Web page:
m6eoUgQ.jpg
  • BarcardiBarcardi All the Wizards Registered User regular
    Im about halfway done with my install. I discovered last night that my H50 Corsair watercooler had smudged thermal paste on it, as the clip had fallen off in the box, so i had to clean it off and self apply some new Artic Silver 5. That is the one part of installs I have always screwed up, so of course the first two times I overdid it. Disaster averted though i think.

    Hopefully ill get it done with today.

  • SarksusSarksus ATTACK AND DETHRONE GODRegistered User regular
    The difference in performance between the 760 and 770 isn't enough to justify the price difference for my needs. I think I'm gonna swap out the 770 in my wish list and go with a 760. $150 is nothing to sneeze at.

  • MugsleyMugsley Registered User regular
    I have to say, after owning a TRUE (monolithic air cooler), I'm supremely happy I've moved to self-contained water for CPU cooling. (currently Corsair H20).

  • Day of the BearDay of the Bear The Qun demandsRegistered User regular
    770 v 760 is straight up 680 v 670, so the answer will be the same everyone should get 760.

    m6eoUgQ.jpg
  • SarksusSarksus ATTACK AND DETHRONE GODRegistered User regular
    Oh, awesome, Newegg has the cheaper Gigabyte motherboards now. Definitely had no interest in spending $180 for a motherboard.

  • Captain ElevenCaptain Eleven The last card is a kronk Registered User regular
    Welp, I think I'm getting a 760 to replace my 560 Ti. The 760 will be much easier to sell my wife on than a 770. ;-)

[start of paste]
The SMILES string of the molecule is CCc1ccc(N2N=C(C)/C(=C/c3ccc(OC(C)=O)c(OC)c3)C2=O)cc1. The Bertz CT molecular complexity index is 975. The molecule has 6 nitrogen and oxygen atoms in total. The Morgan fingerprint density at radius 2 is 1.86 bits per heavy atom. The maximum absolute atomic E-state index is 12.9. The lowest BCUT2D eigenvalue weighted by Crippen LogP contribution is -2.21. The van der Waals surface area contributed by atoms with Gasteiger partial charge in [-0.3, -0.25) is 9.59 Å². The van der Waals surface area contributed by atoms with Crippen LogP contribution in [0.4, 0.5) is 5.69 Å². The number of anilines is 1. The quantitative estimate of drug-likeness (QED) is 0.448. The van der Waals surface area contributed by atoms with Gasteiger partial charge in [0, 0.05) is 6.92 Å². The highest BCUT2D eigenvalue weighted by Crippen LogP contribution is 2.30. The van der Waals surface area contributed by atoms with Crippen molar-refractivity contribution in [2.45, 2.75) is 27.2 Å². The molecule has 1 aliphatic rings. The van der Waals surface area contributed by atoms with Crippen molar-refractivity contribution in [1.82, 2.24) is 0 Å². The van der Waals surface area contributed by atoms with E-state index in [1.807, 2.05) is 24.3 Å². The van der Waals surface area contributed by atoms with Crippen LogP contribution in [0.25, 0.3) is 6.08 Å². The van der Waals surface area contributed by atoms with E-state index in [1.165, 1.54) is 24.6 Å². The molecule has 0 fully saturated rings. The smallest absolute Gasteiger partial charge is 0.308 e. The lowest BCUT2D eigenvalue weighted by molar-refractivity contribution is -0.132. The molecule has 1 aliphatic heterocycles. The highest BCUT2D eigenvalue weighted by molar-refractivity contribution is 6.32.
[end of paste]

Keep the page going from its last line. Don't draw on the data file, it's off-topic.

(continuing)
steam_sig.png
  • SarksusSarksus ATTACK AND DETHRONE GODRegistered User regular
    Nice. I shaved like $200-250 off. Now I have to decide if I still want to pay $169 for the Corsair 600T. A case in the $80 would be more practical but that stormtrooper look is so enticing.

  • FoomyFoomy Registered User regular
    The *60 cards from Nvidia have always been a pretty strong place in the price/performance chart.

    I thought about upgrading my 560ti for a bit today, but then I remembered I'm not playing anything atm that really pushes my gpu that hard. So I'll wait and maybe a sale or bundle with a game I want will come along.

    Steam Profile: FoomyFooms
    Day of the BearIncindium
  • Day of the BearDay of the Bear The Qun demandsRegistered User regular
    Sarksus wrote: »
    Nice. I shaved like $200-250 off. Now I have to decide if I still want to pay $169 for the Corsair 600T. A case in the $80 would be more practical but that stormtrooper look is so enticing.

    speaking ss a case fanatic, a good case is worth it

    m6eoUgQ.jpg
    Captain Eleven
  • tsmvengytsmvengy Registered User regular
    for a budget upgrade that i5 is solid assuming you don't care about overclocking.

    Given the release of the 760 if you can stretch another fifty bucks you can gt a notably better card

    Yeah, definitely don't care about overclocking. 760 I will have to see if any consensus comes out on noise levels.

    steam_sig.png
  • AlectharAlecthar Alan Shore We're not territorial about that sort of thing, are we?Registered User regular
    Sarksus wrote: »
    Nice. I shaved like $200-250 off. Now I have to decide if I still want to pay $169 for the Corsair 600T. A case in the $80 would be more practical but that stormtrooper look is so enticing.

    As the owner of a 600T, I feel comfortable recommending that you get something else. Maybe one of the Fractal Design mid towers. The 600T is great to build in, but for the price you don't get the level of cooling you should, and it doesn't allow you to do much with the fan setup.

  • DusdaDusda is ashamed of this post Registered User regular
    So, uh, I meant to buy this, and instead bought this.

    I was very confused when I opened the box, this thing is tiny. It is astounding how similar the listings are, especially the price. I didn't even know these little things existed. Can I use this on the desktop I'm building? My mobo is a Gryphon Z87.

    and this sig. and this twitch stream.
This discussion has been closed.